Weather vanes are always fascinating, particularly the fanciful designs of the eighteenth century. Several of the examples shown here can be found in an excellent book. The Pine Furniture of Early New England. by Russell H. Kettell. If you're not concerned with wind direction, these vanes make striking wall decorations, either painted and antiqued or stained and varnished.
Many vane plans call for mounting and pivoting devices that require metalworking skills. We have tried to keep things simple and within the capacity of woodworkers. All of these vanes pivot on a stationary brass rod, except for the horse, which is epoxied to a rod that revolves on a ball bearing. Note that all the vanes have an offcenter pivot point which enables them to swing into the wind. They will swing freely enough to work in a moderate breeze, but sensitivity can be increased by balancing them. Lay the completed vane across a dowel placed along the pivot point. Add lead weights until the vane is balanced. Then drill holes in the edges of the vane and insert the weights.
The horse is cut from glued-up 1" pine or exterior plywood. With solid stock be sure to edge join with %" dowel pins located after the pattern has been transferred. Drill the horse for a %" brass rod and fasten it to a 2 x 2 x 44" beam also drilled for the rod. The rod is epoxied to the horse and beam, and rotates on a steel ball within a plugged tube partly filled with oil. The tube is set into a 2"-square wood post. A washer soldered to the brass rod holds the vane and a copper rain hood keeps the ball-bearing assembly dry. Stain the horse and finish with spar varnish, or finish with primer and oil paint.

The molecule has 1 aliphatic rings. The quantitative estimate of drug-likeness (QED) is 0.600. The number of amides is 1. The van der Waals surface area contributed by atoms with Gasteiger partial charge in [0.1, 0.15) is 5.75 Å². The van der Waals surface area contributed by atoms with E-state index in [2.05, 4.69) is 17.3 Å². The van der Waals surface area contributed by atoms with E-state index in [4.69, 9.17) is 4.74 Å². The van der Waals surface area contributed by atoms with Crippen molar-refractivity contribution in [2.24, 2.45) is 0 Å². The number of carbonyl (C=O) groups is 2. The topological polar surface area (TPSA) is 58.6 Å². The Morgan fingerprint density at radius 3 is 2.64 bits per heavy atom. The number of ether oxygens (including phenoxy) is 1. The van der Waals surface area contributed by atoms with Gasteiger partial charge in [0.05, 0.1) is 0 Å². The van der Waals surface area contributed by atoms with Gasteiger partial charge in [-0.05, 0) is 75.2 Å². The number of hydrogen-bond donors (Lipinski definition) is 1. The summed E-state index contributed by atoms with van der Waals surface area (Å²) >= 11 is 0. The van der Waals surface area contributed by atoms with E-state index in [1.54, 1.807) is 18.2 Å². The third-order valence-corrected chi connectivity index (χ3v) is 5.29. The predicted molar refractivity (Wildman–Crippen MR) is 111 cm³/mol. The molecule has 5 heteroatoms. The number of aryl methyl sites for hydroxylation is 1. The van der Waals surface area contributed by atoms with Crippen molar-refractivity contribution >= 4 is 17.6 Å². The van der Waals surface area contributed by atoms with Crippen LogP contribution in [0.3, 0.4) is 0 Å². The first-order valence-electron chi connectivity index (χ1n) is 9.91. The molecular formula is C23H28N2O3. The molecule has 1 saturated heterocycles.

An arrow is perhaps the most logical design for pointing the direction of the wind, and this one is adapted from an old and rather ornate vane.
Jigsaw addicts will have a good time shaping this design from % x 6 x 42" pine. The original vane pivoted on a %" rod sunk into a 3'-long flat pole which was %" thick, tapered from 2" at the bottom to at the top, and beveled at the top to drain rainwater. A washer was soldered to the rod as shown.
Stain the arrow and give it three coats of spar varnish; or seal the wood and paint it a dark red, black, or some other dark color.
Ever since the Garden of Eden, snakes have been cast as villains in mythology; and though some people are repelled by these reptiles, we decided to include this eighteenth-century design because it's probably the most striking and original weather vane we've ever seen.
Temporarily butt two jointed 1 x 6 x 36" pine boards together and transfer the pattern. Lay out %" dowel locations so they will reinforce the body of the snake. Drill for the dowels and edge join the boards with water-resistant glue.
Lay out and bore a 'Ae" hole for the mounting rod, drilling through from both edges if necessary. Jigsaw the snake and finish sand. The snake may be stained and spar varnished or painted whatever color suits your fancy. Dark colors will stand out better against the sky.
Two hundred years ago when the codfish played a major role in the economy of coastal New England, its effigy graced many roof ridges, steeples, and tavern signs. Its importance has lessened considerably, but the codfish still makes a fine weather vane or wall decoration.
The body, including the tail, can be jigsawed from a 1 x 8 x 30" piece of pine, after boring a shaft hole for a loose fit over the rod. Shape the fins separately from pine and join them to the body with dowels and water-resistant glue. No self-respecting cod would appear in public Without its chin barbel (a fleshy appendage on the lower jaw). This is duplicated with a nail forced through a predrilled hole and bent.
Apply primer and paint the codfish with oil paints. The underside is cream, within the limits of the dotted line shown. As a wall plaque, the cod can be painted or stained after sanding. Distress it slightly and use a dark stain such as Min-wax Special Walnut. Seal with several coats of satin varnish.
A large washer is soldered to the brass rod, If the rod is inserted into a wooden pole, bevel the top edge of the pole to drain rainwater.
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